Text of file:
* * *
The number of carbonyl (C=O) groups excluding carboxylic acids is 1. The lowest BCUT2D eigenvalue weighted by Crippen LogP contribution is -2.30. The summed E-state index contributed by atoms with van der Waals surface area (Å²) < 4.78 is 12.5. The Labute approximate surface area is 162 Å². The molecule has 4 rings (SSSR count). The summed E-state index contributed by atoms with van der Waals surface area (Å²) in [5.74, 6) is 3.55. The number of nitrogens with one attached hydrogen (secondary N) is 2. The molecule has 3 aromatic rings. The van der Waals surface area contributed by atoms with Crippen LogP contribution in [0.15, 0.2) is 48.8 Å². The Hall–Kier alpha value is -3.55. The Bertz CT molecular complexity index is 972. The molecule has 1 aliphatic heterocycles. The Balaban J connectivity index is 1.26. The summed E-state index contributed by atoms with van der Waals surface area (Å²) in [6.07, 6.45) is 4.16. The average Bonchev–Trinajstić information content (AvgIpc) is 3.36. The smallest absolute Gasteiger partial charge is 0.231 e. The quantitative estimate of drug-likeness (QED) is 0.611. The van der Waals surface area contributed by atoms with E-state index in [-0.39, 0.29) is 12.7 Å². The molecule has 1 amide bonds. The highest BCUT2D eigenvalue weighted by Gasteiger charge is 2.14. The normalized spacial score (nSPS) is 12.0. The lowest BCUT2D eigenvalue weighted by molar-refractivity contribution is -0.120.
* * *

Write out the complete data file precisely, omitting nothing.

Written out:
The number of carbonyl (C=O) groups excluding carboxylic acids is 1. The lowest BCUT2D eigenvalue weighted by Crippen LogP contribution is -2.30. The summed E-state index contributed by atoms with van der Waals surface area (Å²) < 4.78 is 12.5. The Labute approximate surface area is 162 Å². The molecule has 4 rings (SSSR count). The summed E-state index contributed by atoms with van der Waals surface area (Å²) in [5.74, 6) is 3.55. The number of nitrogens with one attached hydrogen (secondary N) is 2. The molecule has 3 aromatic rings. The van der Waals surface area contributed by atoms with Crippen LogP contribution in [0.15, 0.2) is 48.8 Å². The Hall–Kier alpha value is -3.55. The Bertz CT molecular complexity index is 972. The molecule has 1 aliphatic heterocycles. The Balaban J connectivity index is 1.26. The summed E-state index contributed by atoms with van der Waals surface area (Å²) in [6.07, 6.45) is 4.16. The average Bonchev–Trinajstić information content (AvgIpc) is 3.36. The smallest absolute Gasteiger partial charge is 0.231 e. The quantitative estimate of drug-likeness (QED) is 0.611. The van der Waals surface area contributed by atoms with E-state index in [-0.39, 0.29) is 12.7 Å². The molecule has 1 amide bonds. The highest BCUT2D eigenvalue weighted by Gasteiger charge is 2.14. The normalized spacial score (nSPS) is 12.0. The lowest BCUT2D eigenvalue weighted by molar-refractivity contribution is -0.120.